Their new style was paying off. They were now sure, more than ever that they had found their true sound, and never looked back. I was 14 at the time and I had recorded a couple of videos featured on MTV’s “Headbanger’s Ball” on a VHS cassette, that I would play over and over again daily. Cemetery Gates and Cowboys from Hell were just mind-blowing to me.

Although I don’t think that you can stick a specific genre label to Pantera, especially if you look at the body of work as a whole, there is no denying that one of the most prominent elements is the groove, thus – groove metal. But remember, Pantera was dubbed a thrash metal band after “Cowboys” came out. In time, though, the fast-pace drumming, so characteristic of thrash, would give way to much slower, but heavier rhythm patterns. The elements that would be there in every album are the heaviness, Dime’s out-of-this-world guitar riffs and shredding, and a distinct southern element – the Blues.

I always thought that the Blues element was obvious, but it turns out many people wouldn’t agree with me. Nevertheless, it’s there. It’s in the scales, the repetitive riffs, the bending of the strings, and in most of Phil’s vocals. That’s why I named this article “The Full Circle of Metal”. Pantera combined elements of heavy metal with the basic music genre that gave birth to rock and all other subsequent ones; the Blues.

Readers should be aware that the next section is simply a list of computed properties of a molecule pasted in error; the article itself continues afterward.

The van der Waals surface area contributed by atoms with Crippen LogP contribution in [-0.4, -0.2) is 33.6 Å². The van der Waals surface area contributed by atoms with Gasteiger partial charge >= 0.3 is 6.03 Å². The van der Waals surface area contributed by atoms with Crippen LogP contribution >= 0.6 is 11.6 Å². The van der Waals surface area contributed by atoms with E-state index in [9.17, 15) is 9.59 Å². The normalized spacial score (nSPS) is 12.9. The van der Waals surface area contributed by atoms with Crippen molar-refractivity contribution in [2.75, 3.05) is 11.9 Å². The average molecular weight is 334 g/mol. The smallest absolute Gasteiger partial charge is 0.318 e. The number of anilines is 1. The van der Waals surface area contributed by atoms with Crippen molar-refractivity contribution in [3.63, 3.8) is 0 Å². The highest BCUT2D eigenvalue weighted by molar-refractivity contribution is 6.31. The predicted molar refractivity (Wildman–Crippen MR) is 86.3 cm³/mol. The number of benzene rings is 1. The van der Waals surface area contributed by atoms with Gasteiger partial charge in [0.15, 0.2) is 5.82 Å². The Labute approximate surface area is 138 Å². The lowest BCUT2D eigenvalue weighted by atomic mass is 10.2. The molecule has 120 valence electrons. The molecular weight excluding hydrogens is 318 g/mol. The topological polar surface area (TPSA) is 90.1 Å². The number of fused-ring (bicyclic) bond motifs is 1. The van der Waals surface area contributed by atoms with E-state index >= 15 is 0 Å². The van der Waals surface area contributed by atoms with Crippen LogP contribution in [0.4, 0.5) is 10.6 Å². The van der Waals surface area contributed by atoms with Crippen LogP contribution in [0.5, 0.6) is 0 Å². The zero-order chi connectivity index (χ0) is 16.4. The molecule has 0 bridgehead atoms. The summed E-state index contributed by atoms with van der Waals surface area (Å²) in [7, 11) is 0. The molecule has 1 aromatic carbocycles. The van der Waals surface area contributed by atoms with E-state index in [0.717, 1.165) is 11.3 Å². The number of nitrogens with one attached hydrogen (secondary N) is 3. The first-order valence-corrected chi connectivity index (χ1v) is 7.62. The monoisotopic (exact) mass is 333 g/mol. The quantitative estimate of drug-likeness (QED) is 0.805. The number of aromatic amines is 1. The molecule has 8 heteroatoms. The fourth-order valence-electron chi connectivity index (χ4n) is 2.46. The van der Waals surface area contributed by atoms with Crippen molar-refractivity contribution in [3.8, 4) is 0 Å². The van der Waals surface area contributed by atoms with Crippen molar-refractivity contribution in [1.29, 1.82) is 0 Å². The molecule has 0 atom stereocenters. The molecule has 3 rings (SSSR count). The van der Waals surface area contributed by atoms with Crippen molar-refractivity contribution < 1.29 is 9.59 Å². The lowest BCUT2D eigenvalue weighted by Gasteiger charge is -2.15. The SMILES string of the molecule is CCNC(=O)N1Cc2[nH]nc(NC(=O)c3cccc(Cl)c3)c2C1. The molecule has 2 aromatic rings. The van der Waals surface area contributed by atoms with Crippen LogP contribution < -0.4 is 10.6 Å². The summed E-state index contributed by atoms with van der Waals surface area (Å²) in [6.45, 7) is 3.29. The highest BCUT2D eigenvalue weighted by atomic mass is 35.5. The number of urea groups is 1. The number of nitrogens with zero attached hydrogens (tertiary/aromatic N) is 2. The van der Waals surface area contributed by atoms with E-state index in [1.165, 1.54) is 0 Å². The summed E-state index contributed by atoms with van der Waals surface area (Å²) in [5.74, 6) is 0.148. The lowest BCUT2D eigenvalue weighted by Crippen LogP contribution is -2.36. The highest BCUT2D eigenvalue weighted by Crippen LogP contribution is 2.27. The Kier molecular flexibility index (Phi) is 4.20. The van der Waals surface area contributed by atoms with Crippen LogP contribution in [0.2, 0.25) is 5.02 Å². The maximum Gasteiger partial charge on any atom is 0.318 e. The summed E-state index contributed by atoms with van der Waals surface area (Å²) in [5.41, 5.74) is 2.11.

Vulgar Display of Power

On February 25, 1992, Pantera released “Vulgar”. I was 16, and I remember very clearly the time and place when and where I heard it for the first time. I was at an underground club in my hometown Belgrade in Serbia (Yes, I went to clubs at 16 🤘). I distinctly remember Nine Inch Nails’ “Head Like a Hole” fading out, and then the clean guitar riff of “This Love” beginning to play. My friend had already heard the album and just looked at me and pointed at his ear, as if to tell me to pay attention and listen closely. I was standing still and listening…trying to articulate what I was feeling listening to this slow and strange song. I couldn’t quite connect it to my idea of what Pantera was. Then the first chorus hit…I couldn’t believe what I was hearing. I remember getting goosebumps, and then a rush of adrenaline. By the time the breakdown came, I was mesmerized. I will never forget the first time I fell in love with a girl, my first sex, the birth of my children, and the first time I heard “This Love”.